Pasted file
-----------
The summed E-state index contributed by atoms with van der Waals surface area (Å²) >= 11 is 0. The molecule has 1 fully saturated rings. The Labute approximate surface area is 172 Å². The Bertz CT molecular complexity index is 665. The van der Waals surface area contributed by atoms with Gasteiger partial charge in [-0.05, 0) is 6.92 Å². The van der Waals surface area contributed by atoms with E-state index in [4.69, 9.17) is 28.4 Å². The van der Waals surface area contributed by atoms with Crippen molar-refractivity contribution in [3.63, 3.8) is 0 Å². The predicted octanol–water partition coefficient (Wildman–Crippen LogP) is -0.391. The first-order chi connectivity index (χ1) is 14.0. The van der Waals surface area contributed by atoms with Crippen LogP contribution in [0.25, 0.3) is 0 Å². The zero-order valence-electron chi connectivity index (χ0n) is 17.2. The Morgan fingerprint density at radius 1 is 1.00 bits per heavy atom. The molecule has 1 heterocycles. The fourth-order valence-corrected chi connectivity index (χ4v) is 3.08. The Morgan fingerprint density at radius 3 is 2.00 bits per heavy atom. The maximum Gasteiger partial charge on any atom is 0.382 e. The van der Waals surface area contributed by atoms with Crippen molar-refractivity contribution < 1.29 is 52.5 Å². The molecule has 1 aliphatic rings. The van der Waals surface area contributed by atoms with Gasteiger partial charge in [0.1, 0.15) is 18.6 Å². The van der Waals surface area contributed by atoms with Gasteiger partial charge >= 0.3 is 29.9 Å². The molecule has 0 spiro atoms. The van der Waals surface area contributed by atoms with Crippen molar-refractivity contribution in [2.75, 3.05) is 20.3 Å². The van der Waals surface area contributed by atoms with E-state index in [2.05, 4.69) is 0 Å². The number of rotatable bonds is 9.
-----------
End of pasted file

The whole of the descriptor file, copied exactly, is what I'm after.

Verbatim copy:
The summed E-state index contributed by atoms with van der Waals surface area (Å²) >= 11 is 0. The molecule has 1 fully saturated rings. The Labute approximate surface area is 172 Å². The Bertz CT molecular complexity index is 665. The van der Waals surface area contributed by atoms with Gasteiger partial charge in [-0.05, 0) is 6.92 Å². The van der Waals surface area contributed by atoms with E-state index in [4.69, 9.17) is 28.4 Å². The van der Waals surface area contributed by atoms with Crippen molar-refractivity contribution in [3.63, 3.8) is 0 Å². The predicted octanol–water partition coefficient (Wildman–Crippen LogP) is -0.391. The first-order chi connectivity index (χ1) is 14.0. The van der Waals surface area contributed by atoms with Crippen LogP contribution in [0.25, 0.3) is 0 Å². The zero-order valence-electron chi connectivity index (χ0n) is 17.2. The Morgan fingerprint density at radius 1 is 1.00 bits per heavy atom. The molecule has 1 heterocycles. The fourth-order valence-corrected chi connectivity index (χ4v) is 3.08. The Morgan fingerprint density at radius 3 is 2.00 bits per heavy atom. The maximum Gasteiger partial charge on any atom is 0.382 e. The van der Waals surface area contributed by atoms with Crippen molar-refractivity contribution < 1.29 is 52.5 Å². The molecule has 1 aliphatic rings. The van der Waals surface area contributed by atoms with Gasteiger partial charge in [0.1, 0.15) is 18.6 Å². The van der Waals surface area contributed by atoms with Gasteiger partial charge >= 0.3 is 29.9 Å². The molecule has 0 spiro atoms. The van der Waals surface area contributed by atoms with Crippen molar-refractivity contribution in [2.75, 3.05) is 20.3 Å². The van der Waals surface area contributed by atoms with E-state index in [2.05, 4.69) is 0 Å². The number of rotatable bonds is 9.